Narco-blockades follow arrest of suspected CJNG regional chief in Colima


At least four narco-blockades were reported on Sunday night and Monday morning in highways surrounding Colima city and Cuauhtémoc municipality hours after the arrest of the suspected regional leader of the Jalisco New Generation Cartel (CJNG).

Motorists reported that trucks and trailers were set on fire around 10:30 p.m. on Sunday blocking roads in El Trapiche, about five kilometers northeast of Colima city, near the Colima-Guadalajara highway, and by a nearby gas station on the highway. Another burning vehicle obstructed motorists on the same road further inside Colima city.

The highways division of the National Guard maintained that the road closures were due to accidents. They confirmed that the roads reopened and were operating normally by 3 a.m on Monday.

Aldrin Miguel Jarquín Jarquín, 45, known by the moniker “El Chaparrito” (Shorty), was arrested on Sunday in Zapopan, Jalisco, by federal forces.

Mexican and U.S. authorities suspect Jarquín of running the CJNG’s operations — trafficking drugs and importing weapons — in Manzanillo, Colima, home to Mexico’s largest port. They believe Jarquín to be outranked only by the leader of the CJNG, Nemesio “El Mencho” Oseguera Cervantes, and El Mencho’s son-in-law Julio Alberto Castillo Rodríguez.

Alleged CJNG leader Aldrin Jarquín was arrested in Jalisco on Sunday.
Alleged CJNG leader Aldrin Jarquín was arrested in Jalisco on Sunday.

In October 2021 Jarquín was put on a black list by the U.S. Treasury Department along with his brother, José de Jesús Jarquín Jarquín, César Enrique Díaz De León Sauceda and Fernando Zagal Antón. In June, 2020 Mexico’s Financial Intelligence Unit (FIU) blocked the four men’s bank accounts due to their links to the CJNG.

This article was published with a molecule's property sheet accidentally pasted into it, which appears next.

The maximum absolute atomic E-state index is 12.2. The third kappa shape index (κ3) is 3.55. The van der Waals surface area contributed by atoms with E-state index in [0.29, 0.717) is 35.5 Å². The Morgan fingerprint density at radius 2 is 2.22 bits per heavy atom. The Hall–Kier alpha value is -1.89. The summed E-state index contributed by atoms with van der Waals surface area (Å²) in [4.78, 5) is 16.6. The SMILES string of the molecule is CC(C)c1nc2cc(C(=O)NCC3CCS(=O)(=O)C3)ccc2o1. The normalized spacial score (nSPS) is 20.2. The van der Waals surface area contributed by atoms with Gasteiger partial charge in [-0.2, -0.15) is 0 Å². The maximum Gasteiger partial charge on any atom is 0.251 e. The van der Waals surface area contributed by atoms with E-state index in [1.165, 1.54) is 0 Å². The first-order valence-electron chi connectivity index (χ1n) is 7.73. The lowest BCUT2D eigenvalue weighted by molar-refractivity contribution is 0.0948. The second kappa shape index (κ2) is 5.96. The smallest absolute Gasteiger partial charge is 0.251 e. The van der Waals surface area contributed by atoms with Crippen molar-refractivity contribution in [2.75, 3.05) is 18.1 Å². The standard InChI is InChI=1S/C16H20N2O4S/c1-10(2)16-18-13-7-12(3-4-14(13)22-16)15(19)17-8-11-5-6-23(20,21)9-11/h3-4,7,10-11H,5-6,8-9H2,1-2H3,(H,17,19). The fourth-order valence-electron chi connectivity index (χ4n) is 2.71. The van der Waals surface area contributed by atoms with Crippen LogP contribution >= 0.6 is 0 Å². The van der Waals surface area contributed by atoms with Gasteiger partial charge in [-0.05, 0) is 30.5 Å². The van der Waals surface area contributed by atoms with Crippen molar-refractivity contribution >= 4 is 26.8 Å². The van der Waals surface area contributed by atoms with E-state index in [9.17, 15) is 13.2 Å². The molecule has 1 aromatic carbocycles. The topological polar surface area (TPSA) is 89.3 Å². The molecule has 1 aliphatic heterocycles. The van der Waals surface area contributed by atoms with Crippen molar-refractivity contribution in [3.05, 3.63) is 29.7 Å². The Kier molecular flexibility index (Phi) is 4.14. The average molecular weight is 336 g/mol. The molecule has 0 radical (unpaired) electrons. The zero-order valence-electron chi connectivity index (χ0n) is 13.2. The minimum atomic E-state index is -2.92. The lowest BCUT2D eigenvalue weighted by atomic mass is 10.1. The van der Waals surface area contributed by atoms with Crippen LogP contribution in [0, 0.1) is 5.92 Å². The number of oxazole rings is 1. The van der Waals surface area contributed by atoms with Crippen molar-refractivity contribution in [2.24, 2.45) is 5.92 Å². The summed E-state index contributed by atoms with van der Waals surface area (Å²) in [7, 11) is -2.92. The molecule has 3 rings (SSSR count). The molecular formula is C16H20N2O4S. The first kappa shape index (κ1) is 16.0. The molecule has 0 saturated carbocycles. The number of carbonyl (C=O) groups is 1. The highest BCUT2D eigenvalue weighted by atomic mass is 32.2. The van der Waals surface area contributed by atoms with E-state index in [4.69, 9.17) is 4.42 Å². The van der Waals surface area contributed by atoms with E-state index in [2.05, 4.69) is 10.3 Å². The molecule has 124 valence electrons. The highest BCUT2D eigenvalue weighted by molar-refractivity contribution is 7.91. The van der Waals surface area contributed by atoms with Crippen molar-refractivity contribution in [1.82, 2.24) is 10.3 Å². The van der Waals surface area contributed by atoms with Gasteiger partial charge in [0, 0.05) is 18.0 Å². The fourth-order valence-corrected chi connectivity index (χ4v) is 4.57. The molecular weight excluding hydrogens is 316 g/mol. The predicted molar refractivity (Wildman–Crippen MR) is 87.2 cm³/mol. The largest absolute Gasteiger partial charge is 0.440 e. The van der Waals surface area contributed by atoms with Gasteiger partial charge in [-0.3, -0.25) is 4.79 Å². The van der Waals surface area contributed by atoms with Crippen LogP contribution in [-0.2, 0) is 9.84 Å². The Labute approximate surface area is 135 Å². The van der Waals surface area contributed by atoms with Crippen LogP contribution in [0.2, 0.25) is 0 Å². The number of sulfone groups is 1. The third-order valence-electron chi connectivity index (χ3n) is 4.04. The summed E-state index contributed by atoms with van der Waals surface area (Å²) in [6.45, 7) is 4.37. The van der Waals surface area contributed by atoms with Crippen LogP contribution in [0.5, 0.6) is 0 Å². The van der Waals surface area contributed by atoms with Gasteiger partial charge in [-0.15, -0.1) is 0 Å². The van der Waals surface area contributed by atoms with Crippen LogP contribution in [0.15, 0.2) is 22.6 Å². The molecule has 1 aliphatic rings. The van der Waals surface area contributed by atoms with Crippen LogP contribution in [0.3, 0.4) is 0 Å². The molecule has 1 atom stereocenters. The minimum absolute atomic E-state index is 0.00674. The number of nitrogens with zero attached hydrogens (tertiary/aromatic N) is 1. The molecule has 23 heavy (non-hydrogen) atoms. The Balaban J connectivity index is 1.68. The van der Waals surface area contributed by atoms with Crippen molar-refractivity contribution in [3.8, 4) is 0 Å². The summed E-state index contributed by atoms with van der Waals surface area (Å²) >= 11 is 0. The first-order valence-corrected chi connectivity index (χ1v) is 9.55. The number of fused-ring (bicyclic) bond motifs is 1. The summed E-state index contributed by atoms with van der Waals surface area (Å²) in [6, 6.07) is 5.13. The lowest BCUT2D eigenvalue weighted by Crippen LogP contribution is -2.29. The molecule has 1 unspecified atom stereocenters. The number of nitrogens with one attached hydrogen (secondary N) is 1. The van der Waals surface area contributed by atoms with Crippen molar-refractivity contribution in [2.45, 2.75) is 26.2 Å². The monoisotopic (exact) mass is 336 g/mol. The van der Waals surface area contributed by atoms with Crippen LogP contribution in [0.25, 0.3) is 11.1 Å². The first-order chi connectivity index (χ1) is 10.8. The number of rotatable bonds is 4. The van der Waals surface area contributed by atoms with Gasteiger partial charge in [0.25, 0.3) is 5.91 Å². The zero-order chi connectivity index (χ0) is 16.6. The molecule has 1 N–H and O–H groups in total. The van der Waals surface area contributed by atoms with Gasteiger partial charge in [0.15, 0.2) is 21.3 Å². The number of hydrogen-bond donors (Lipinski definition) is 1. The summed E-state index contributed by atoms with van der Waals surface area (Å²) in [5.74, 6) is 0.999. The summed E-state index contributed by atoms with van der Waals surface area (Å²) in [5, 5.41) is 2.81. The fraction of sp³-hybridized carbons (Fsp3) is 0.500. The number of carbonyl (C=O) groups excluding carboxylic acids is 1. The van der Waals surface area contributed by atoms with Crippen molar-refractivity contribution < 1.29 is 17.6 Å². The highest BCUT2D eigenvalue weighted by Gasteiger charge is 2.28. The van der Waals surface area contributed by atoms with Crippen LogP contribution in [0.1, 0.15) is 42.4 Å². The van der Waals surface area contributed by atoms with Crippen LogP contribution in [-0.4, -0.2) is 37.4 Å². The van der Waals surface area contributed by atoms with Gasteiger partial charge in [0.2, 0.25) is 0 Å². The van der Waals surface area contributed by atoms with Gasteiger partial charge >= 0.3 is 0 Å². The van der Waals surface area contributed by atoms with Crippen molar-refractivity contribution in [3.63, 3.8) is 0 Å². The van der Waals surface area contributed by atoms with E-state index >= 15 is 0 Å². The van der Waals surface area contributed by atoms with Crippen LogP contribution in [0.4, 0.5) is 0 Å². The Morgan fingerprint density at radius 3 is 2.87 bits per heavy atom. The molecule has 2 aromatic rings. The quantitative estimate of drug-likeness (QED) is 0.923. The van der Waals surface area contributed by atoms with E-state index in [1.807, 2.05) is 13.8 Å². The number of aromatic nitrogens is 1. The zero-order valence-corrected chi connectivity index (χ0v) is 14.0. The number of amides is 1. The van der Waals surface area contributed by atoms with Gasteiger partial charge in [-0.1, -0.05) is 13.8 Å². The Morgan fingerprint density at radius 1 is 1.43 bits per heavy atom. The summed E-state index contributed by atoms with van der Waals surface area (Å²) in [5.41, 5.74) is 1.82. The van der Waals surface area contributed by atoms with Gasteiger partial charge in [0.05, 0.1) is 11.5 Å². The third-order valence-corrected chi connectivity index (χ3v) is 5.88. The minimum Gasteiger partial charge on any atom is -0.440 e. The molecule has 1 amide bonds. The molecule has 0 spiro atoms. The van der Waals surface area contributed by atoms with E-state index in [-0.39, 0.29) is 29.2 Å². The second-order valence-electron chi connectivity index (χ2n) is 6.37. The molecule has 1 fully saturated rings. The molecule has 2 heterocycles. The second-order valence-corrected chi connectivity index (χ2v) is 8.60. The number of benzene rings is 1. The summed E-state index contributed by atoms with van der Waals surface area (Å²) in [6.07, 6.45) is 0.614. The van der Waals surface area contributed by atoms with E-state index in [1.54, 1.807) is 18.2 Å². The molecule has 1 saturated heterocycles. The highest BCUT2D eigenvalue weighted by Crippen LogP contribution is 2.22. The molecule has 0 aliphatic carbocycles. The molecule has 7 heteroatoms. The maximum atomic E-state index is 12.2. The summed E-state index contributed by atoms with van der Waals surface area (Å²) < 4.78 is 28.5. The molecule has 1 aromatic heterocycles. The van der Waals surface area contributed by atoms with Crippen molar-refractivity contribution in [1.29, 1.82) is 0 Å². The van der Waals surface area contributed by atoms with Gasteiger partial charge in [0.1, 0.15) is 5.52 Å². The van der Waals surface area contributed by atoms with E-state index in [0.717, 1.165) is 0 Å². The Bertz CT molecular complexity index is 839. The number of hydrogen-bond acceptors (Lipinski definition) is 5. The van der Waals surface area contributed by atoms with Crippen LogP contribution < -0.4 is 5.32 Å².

According to the U.S. Drug Enforcement Administration (DEA), the four suspected criminals are among the highest-ranking members of the cartel.

“They help coordinate the CJNG’s drug trafficking operations through the port of Manzanillo and maintain contact with cocaine supply sources in Colombia,” reads an indictment by the U.S. Office of Foreign Assets Control (OFAC).

Colima is the smallest state in the country by population, home to just over 730,000 citizens. However, its modest size and remote location haven’t spared it from becoming one of the most violent places in Mexico: 84 people were killed from February 7 to March 7, almost three per day.

The University of Colima suspended its classes and citizens implemented an informal curfew due to the wave of violence which started with a prison riot on January 25 in which nine inmates were killed. The violence spread to the streets on February 7 in a territorial battle between the CJNG and the local gang Los Mezcales, a previous ally that switched allegiance to the Sinaloa Cartel.

More than 10 bags with human remains were found in that month-long period; 25 narcomantas (banners used by criminals to issue threats) were seen in the state and 30 people were injured in crossfire while in their homes and vehicles, the newspaper Milenio reported. The state Attorney General’s Office also reported an increase in extortion and theft in the state which was once best known for its active volcano.

The period that began February 7 has been one of the most violent in Colima’s history with 10.4 murders per 100,000 inhabitants. It’s the most killing the state has seen since December 2017, when authorities reported a monthly homicide rate of 12.8 per 100,000 inhabitants.

Colima was Mexico’s most violent state on a per capita basis for five consecutive years between 2016 and 2020, before losing that unenviable title to Zacatecas last year.

President López Obrador visited Colima city on February 25 in a show of support for Morena party Governor Indira Vizcaíno Silva, who interrupted 72 years of Institutional Revolutionary Party (PRI) power in the state by winning the June 2021 elections.

In mid-February, the government announced a deployment of 2,000 federal security forces to Colima, who now number 6,000 across 10 municipalities.

With reports form Milenio, El País and Reforma


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